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I am using ctypes to implement a C++ function in Python. The C++ function should return a pointer to an array. Unfortunately I haven't figured out, how to access the array in Python. I tried numpy.frombuffer, but that was not successful. It just returned an array of arbitrary numbers. Obviously I didn't used it correctly. Here is a simple example with an array of size 10:

Content of function.cpp:

extern "C" int* function(){
int* information = new int[10];
for(int k=0;k<10;k++){
    information[k] = k;
return information;

Content of wrapper.py:

import ctypes
import numpy as np

output = ctypes.CDLL('./library.so').function()

ArrayType = ctypes.c_double*10
array_pointer = ctypes.cast(output, ctypes.POINTER(ArrayType))
print np.frombuffer(array_pointer.contents)

To compile the C++ file i am using:

g++ -c -fPIC function.cpp -o function.o
g++ -shared -Wl,-soname,library.so -o library.so function.o

Do you have any suggestions what I have to do to access the array values in Python?

share|improve this question
Of course i forgot to import some specific ctypes functions like c_double and POINTER. I just forgot to add them here. – dolby Feb 15 '13 at 2:38
up vote 7 down vote accepted

function.cpp returns an int array, while wrapper.py tries to interpret them as doubles. Change ArrayType to ctypes.c_int * 10 and it should work.

It's probably easier to just use np.ctypeslib instead of frombuffer yourself. This should look something like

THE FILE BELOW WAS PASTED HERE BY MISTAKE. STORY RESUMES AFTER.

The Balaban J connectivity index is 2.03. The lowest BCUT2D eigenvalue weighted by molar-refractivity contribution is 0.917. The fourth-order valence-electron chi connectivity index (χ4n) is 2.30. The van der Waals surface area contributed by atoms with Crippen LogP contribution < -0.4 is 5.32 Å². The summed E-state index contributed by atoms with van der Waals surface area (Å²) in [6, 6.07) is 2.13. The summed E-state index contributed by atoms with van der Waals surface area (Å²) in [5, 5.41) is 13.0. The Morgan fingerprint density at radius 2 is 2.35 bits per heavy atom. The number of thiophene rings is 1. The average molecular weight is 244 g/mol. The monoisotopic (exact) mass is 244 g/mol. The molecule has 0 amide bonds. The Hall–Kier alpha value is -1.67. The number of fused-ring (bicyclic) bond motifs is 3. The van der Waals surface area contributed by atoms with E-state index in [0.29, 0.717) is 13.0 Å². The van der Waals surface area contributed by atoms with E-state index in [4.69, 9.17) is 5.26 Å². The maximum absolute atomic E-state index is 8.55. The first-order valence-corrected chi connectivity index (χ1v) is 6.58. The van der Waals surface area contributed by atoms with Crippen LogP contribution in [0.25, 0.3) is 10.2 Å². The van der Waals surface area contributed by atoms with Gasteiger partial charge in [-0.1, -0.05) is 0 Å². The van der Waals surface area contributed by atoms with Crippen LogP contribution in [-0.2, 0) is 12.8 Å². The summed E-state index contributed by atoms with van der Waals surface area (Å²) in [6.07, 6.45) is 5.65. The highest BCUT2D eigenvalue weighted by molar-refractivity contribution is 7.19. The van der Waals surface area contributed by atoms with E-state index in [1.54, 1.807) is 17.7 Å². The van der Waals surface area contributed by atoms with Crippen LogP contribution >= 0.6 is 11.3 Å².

import ctypes
from numpy.ctypeslib import ndpointer

lib = ctypes.CDLL('./library.so')
lib.function.restype = ndpointer(dtype=ctypes.c_int, shape=(10,))

res = lib.function()
share|improve this answer
I imported also c_int and replaced c_double but python prints now an array of only 5 elements and the values are still wrong. This is weird. – dolby Feb 15 '13 at 3:10
Excellent, thank you very much! It works now. Python just gives me the warning "[...] RuntimeWarning: Invalid PEP 3118 format string: '<P' [...]" But according to this discussion it is not a problem. – dolby Feb 15 '13 at 3:28

Your python code will work after some minor modifications:

import ctypes

f = ctypes.CDLL('./library.so').function
f.restype = ctypes.POINTER(ctypes.c_int * 10)
print [i for i in f().contents] # output: [0, 1, 2, 3, 4, 5, 6, 7, 8, 9]

Basically there are two changes:

  1. remove numpy-related code and ctypes.cast call since we don't need them.

  2. specify the return type to ctypes.POINTER(ctypes.c_int * 10).

    By default foreign functions are assumed to return the C int type, hence we need change it to the desired pointer type.

BTW, returning a newed array from C code to Python code seems inappropriate. Who and when will free the memory? It's better to create arrays in Python code and pass them to C code. This way it's clear that the Python code owns the arrays and takes the responsibility of creating and reclaiming their spaces.

share|improve this answer
Can you point out how would we create such an array in python and pass it's pointer to C? – Shahensha Jul 21 '15 at 5:19
@Shahensha What I do for int/float arrays is use numpy arrays, and the embedded ctypes interface (data_as) – Adversus Apr 26 at 14:19

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